Sterling
v.
Sterling

Not overruled or negatively treated on appealinfoCoverage
Appellate Division of the Supreme Court of New York, Third DepartmentAug 11, 2005
21 A.D.3d 663 (N.Y. App. Div. 2005)
21 A.D.3d 663800 N.Y.S.2d 4632005 N.Y. Slip Op. 6354

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Summaries

  • holding oral agreement between brothers to run a dairy farm to be at-will and indefinite in duration, and therefore not within Statute

    Summary of this case from Leon v. Kelly

96553.

August 11, 2005.

Appeals (1) from an order of the Supreme Court (O'Brien, III, J.), entered November 10, 2003 in Madison County, upon a decision of the court in favor of plaintiff, and (2) from an order of said court, entered January 26, 2004 in Madison County, which denied all pending motions.

James P. Roman, Chittenango, for appellant.

Ann W. Manion, Utica (John A. Cirando of D.J. A.J. Cirando, Syracuse, of counsel), for respondent.

Before: Cardona, P.J., Mercure, Rose and Lahtinen, JJ., concur.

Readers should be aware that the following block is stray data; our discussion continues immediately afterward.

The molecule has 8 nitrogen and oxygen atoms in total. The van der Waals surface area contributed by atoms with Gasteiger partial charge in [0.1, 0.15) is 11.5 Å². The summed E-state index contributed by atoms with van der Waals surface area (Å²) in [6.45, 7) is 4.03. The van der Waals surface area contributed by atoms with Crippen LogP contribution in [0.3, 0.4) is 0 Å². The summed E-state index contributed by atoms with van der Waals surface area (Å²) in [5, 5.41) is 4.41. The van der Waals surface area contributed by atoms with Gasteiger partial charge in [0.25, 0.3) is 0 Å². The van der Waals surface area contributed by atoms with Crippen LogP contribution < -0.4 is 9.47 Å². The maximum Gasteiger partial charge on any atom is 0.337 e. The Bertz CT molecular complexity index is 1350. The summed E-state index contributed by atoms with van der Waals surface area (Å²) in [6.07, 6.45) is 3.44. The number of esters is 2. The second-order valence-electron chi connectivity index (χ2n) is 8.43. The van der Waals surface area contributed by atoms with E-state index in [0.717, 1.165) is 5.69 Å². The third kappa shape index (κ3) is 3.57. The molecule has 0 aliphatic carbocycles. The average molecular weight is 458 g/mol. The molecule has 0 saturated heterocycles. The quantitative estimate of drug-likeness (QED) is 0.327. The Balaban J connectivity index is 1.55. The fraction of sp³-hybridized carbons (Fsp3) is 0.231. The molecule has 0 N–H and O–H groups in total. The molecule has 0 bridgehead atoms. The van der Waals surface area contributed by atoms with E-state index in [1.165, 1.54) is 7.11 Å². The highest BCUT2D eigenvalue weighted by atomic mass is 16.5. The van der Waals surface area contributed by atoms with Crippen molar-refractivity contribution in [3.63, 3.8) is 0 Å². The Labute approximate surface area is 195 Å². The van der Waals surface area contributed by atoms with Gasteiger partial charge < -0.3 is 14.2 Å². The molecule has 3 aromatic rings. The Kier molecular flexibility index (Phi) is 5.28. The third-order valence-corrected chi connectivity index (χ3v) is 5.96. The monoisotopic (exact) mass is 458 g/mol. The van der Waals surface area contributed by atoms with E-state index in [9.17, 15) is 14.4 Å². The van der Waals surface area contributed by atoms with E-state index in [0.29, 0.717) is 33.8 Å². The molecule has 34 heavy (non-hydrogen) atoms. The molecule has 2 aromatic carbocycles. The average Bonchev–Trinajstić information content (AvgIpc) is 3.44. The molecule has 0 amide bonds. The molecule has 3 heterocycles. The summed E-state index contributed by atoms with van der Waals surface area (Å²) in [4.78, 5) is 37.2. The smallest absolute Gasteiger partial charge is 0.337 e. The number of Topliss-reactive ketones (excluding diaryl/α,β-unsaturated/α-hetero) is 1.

In 1964, after the patriarch of the family died, plaintiff, defendant William T. Sterling (hereinafter defendant) and Rhys Sterling, all brothers, each received two ninths of the family's dairy farm while their mother, Elizabeth Sterling, received the remaining three ninths of the farm. At that time, plaintiff was a full-time college student who ultimately reduced his course load to work full time on the farm with defendant. In 1970, plaintiff, Rhys Sterling and Elizabeth Sterling transferred their interest in the farm to defendant who thereafter conveyed 33 acres back to plaintiff to "cement" the partnership. At about that time, plaintiff married and moved to a home on property he had purchased in 1967 (hereinafter the Route 31 property), but continued to work on the farm every day until 1973 when defendant sold it. To accomplish that sale, plaintiff agreed to deed his 33 acres back to defendant. Contemporaneous with that sale, defendant and his wife purchased another dairy farm on Cottons Road. Plaintiff sold the Route 31 property and both plaintiff and defendant moved into separate homes on the Cottons Road farm to continue their daily farming operation. Despite their initial financial arrangement whereby plaintiff received 25% of the milk proceeds, the expense of the new farm required plaintiff's pay to be reduced.